A world away from his birthplace, Sacred Heart's Kobe Tomkinson finds new home
Tomkinson was born in Adelaide, Australia, and moved with his family to Grand Forks in 2015.
EAST GRAND FORKS — The five hour trip from to Williams Arena took decades to finally make for Sacred Heart boys basketball.
"The amount of support has been incredible," Eagles head coach Destry Sterkel said about his team's first ever trip to the MSHSL Class A state tournament. "By the time I got to my phone (after the section 8A championship), I had over 200 text messages."
"It's crazy to think that we are the best team to come out of Sacred Heart basketball, to finally lead this program to go to state," senior Samuel Gapp.
For senior Kobe Tomkinson, the biggest journey wasn't the five hour trip to Minneapolis.
It was the 9,482 miles he traveled before that.
Kobe originally hails from Adelaide, Australia. It was there he began to fall in love with basketball, though it's much different than what America is like.
"It's in districts, so school basketball's not really big," Tomkinson said. "Even just any sport is not too big unless it's professional."
His older brother, Jordan, had dreams of playing college basketball, a vision Kobe started seeing for himself too. His family knew, however, the best place to turn that into a reality would be in the United States.
"The best way to support your kids is to go with them," Kobe's mother Natasha said. "My husband did the right thing, he was ready for a move in his work. So it was either Grand Forks or Hilo, Hawaii. We chose the place that was best for us."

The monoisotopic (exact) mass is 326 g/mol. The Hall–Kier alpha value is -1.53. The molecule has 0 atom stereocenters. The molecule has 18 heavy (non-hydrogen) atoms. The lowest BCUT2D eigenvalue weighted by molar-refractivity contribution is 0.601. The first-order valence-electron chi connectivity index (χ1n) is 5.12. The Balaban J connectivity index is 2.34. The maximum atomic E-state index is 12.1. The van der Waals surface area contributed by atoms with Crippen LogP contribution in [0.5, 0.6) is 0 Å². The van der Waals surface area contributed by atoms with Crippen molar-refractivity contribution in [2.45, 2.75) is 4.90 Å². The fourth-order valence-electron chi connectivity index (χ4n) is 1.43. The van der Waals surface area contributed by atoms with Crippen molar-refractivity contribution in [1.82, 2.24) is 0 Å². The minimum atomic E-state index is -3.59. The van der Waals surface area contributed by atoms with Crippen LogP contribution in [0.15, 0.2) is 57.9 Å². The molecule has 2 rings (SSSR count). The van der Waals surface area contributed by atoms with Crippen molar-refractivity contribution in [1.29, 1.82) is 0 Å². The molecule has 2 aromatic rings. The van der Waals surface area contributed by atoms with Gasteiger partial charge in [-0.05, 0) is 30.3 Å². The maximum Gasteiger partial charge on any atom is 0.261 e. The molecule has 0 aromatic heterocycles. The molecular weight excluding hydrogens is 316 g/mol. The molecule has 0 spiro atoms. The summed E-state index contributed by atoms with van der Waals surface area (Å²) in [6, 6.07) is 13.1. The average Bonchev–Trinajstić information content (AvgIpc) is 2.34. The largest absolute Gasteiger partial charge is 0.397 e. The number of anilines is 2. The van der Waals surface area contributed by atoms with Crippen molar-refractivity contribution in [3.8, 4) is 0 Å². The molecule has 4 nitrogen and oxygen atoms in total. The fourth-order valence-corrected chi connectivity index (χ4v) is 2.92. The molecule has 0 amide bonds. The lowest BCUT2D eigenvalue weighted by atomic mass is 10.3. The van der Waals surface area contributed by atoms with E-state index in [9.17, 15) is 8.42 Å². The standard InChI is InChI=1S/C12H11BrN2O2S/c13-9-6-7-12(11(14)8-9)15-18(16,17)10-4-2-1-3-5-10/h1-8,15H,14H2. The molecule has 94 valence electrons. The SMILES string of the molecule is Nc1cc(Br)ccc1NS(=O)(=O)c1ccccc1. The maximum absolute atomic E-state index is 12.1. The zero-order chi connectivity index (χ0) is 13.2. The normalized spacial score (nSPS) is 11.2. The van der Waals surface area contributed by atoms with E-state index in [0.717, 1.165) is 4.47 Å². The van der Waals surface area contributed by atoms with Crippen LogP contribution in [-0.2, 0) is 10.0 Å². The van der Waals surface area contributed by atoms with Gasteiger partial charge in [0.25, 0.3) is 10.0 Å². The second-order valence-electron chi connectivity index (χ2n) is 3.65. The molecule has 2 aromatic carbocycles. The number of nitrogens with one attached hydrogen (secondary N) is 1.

"When you think of those two places, you might think, 'Oh go to Hawaii,'" Kobe said. "The part we were in was all rain forest, wasn't too many people. So the place here, it was perfect."
The Tomkinson's made the move in 2015, and quickly found they'd have to go through quite the change to get settled in.
"The first winter was quite a shock," Natasha recalls. "Not nearly as bad as the ones we had after."
"In Adelaide, we have about a million people there, and here is about 50,000," Kobe said. "A bit of a step down (in population size)."
The whole move was made, however, to realize a basketball dream. It didn't take Kobe long to realize it was the right call.
"Playing in that high school basketball, it felt like an NBA game," he said. "The energy was amazing."
They even ended up with the Eagles after playing in an open gym with a few members of the team.
"Someone came up to our older son and introduced themselves and said, 'Would you like to come to Sacred Heart?' That’s how we got started," Natasha said.
Jordan ended up playing college basketball at Iowa Lakes Community College and Waynesburg University in Waynesburg, Pennsylvania before returning to Grand Forks to get his degree at the University of North Dakota.
He left Sacred Heart as its all-time leading scorer. Until Kobe started playing.
Tomkinson finished his high school career with 1,554 points to break his brother's record, helping the Eagles make a state tournament for the first time ever. Sacred Heart ultimately took the consolation championship on Saturday.
"You dream about it for three of four years and then for it to actually be possible, that’s a lot. That’s a lot to take in," he said.
Even after seven years in America, Kobe still gets the classic asks: how long the trip took, how much different Australia is, and everyone is interested in his accent.
"Questions about my voice, people asking me to say just sentences and words," he said after some laughter.
He'll gladly answer, thankful that chance the Tomkinson's took back in 2015 is paying off halfway around the world.
"It's been the best possible move, just watching them shine and give everything they have," Natasha said.
"It was kind of for my brother, and we didn't realize at first but it started becoming about me too," Kobe said.